Many modern homes mix the old and the new, creating a unique space specific to the home and homeowner’s personality. Mixing modern furniture and decor with the historic bones of a home can create a space that is truly unique to the homeowner while still paying homage to traditional architecture.


18192 Via Ascenso - Sold

Heavily influenced by Spanish Revival architecture, Mediterranean-style buildings are identified by carved wooden doors, vast windows with heavy shutters, and stucco walls. The purpose of Mediterranean homes is to create an indoor/outdoor living experience — rooms are more open to the outdoors, courtyards are larger and windows are bigger to accommodate the mild, year-round climate. 

Built to capture the warmth and wealth of Mediterranean villas, these homes can be found throughout Rancho Santa Fe. Some draw from the Italian Renaissance style, which is heavily ornate and grand, while modern Mediterranean homes feature simple designs inside and out with symmetrical exteriors. These homes also have stucco walls and many are painted in brighter colors, like rust or tan. 

Inside the homes, spaces are decorated with natural materials and finishes, and modern homes have updated, energy-efficient windows, larger rooms with open floor plans, and swimming pools. Traditional architectural details are preserved throughout the home, adding historical elements to the overall “less is more” design characteristics. Color is used as an accent in Mediterranean-style homes — not overused. Adding a splash of colorful tiles in a neutral kitchen or bathroom and using the elements of the outdoors as a canvas for decoration are other traditional characteristics of both Mediterranean and Spanish Colonial homes.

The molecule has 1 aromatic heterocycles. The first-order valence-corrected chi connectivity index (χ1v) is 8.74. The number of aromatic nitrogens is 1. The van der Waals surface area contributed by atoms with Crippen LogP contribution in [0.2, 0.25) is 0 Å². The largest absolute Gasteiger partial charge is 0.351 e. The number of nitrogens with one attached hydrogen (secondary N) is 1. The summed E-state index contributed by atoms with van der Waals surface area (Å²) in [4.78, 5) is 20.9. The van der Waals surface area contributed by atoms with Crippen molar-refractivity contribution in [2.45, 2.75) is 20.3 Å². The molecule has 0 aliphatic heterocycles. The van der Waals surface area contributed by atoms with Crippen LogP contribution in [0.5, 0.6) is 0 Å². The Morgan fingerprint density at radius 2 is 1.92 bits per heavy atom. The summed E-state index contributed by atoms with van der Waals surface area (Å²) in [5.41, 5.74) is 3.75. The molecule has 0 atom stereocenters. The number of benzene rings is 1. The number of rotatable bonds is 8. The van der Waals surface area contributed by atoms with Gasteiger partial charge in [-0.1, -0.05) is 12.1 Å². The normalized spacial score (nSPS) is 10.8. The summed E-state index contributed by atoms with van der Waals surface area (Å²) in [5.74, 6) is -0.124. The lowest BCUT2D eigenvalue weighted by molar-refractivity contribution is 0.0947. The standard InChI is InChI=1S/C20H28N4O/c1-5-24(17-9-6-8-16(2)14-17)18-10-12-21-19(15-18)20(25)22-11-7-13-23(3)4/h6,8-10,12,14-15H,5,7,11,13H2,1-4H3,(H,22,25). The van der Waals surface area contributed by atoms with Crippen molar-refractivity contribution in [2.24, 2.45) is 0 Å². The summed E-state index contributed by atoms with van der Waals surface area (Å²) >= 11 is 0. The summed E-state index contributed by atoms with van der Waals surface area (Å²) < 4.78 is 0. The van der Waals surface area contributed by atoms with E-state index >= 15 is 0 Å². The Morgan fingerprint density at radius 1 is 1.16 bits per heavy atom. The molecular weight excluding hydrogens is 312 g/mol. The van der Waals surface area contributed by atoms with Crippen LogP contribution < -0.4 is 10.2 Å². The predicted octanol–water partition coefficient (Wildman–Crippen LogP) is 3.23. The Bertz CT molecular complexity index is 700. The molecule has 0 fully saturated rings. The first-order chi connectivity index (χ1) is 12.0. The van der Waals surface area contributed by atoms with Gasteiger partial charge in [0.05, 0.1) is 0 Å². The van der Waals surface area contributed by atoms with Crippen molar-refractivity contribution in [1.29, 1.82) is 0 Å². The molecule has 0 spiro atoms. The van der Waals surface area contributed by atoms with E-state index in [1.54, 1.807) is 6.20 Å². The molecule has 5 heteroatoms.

Modern luxury 

While many of the homes in Rancho Santa Fe focus on classic styles, new homes are being built with a more modern and contemporary look. Modern luxury homes line the rolling hills of the exclusive community, many of which blend older styles with the new. From the adobe plastered walls to industrial beams and hard lines, the modern homes of Rancho Santa Fe are an homage to the classics, but with their own unique twist. 

Newly built homes offer timeless style and design while creating a new look in the community — many contemporary mansions are sprawling ranches and villas fully equipped with the best technology systems, contemporary open floor plans, and huge windows to take in the stunning Rancho Santa Fe mountain views. New homes feature ample outdoor space for entertaining, including outdoor lounge spaces, large swimming pools, and meticulously maintained landscaping. 

The planned community of Rancho Santa Fe was named a state historical landmark in 1989 and original buildings designed by Lilian Rice are still standing today. If you’re looking to explore the beautiful architecture of this beautiful, historic small town, contact Linda Sansone, a top-producing agent serving the Rancho Santa Fe and surrounding communities, for an outstanding experience. Specializing in luxury homes in the Rancho Santa Fe neighborhood, Linda offers a professional and responsive service that goes unmatched in San Diego County.